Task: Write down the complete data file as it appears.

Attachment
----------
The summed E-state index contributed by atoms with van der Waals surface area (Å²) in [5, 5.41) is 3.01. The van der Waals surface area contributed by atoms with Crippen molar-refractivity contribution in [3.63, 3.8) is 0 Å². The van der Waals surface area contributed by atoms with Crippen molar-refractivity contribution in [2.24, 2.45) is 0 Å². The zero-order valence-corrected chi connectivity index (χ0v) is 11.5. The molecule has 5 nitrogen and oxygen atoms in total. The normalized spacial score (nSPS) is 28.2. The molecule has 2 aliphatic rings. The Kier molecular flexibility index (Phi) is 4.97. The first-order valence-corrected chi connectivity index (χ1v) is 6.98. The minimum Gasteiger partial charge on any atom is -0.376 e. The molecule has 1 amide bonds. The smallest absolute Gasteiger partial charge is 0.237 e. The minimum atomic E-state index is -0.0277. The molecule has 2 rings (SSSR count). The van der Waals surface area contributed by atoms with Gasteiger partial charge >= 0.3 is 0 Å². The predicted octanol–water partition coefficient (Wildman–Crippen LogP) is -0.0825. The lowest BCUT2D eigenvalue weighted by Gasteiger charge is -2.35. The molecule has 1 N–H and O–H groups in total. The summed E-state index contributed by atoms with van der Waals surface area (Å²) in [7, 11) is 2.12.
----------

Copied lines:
The summed E-state index contributed by atoms with van der Waals surface area (Å²) in [5, 5.41) is 3.01. The van der Waals surface area contributed by atoms with Crippen molar-refractivity contribution in [3.63, 3.8) is 0 Å². The van der Waals surface area contributed by atoms with Crippen molar-refractivity contribution in [2.24, 2.45) is 0 Å². The zero-order valence-corrected chi connectivity index (χ0v) is 11.5. The molecule has 5 nitrogen and oxygen atoms in total. The normalized spacial score (nSPS) is 28.2. The molecule has 2 aliphatic rings. The Kier molecular flexibility index (Phi) is 4.97. The first-order valence-corrected chi connectivity index (χ1v) is 6.98. The minimum Gasteiger partial charge on any atom is -0.376 e. The molecule has 1 amide bonds. The smallest absolute Gasteiger partial charge is 0.237 e. The minimum atomic E-state index is -0.0277. The molecule has 2 rings (SSSR count). The van der Waals surface area contributed by atoms with Gasteiger partial charge >= 0.3 is 0 Å². The predicted octanol–water partition coefficient (Wildman–Crippen LogP) is -0.0825. The lowest BCUT2D eigenvalue weighted by Gasteiger charge is -2.35. The molecule has 1 N–H and O–H groups in total. The summed E-state index contributed by atoms with van der Waals surface area (Å²) in [7, 11) is 2.12.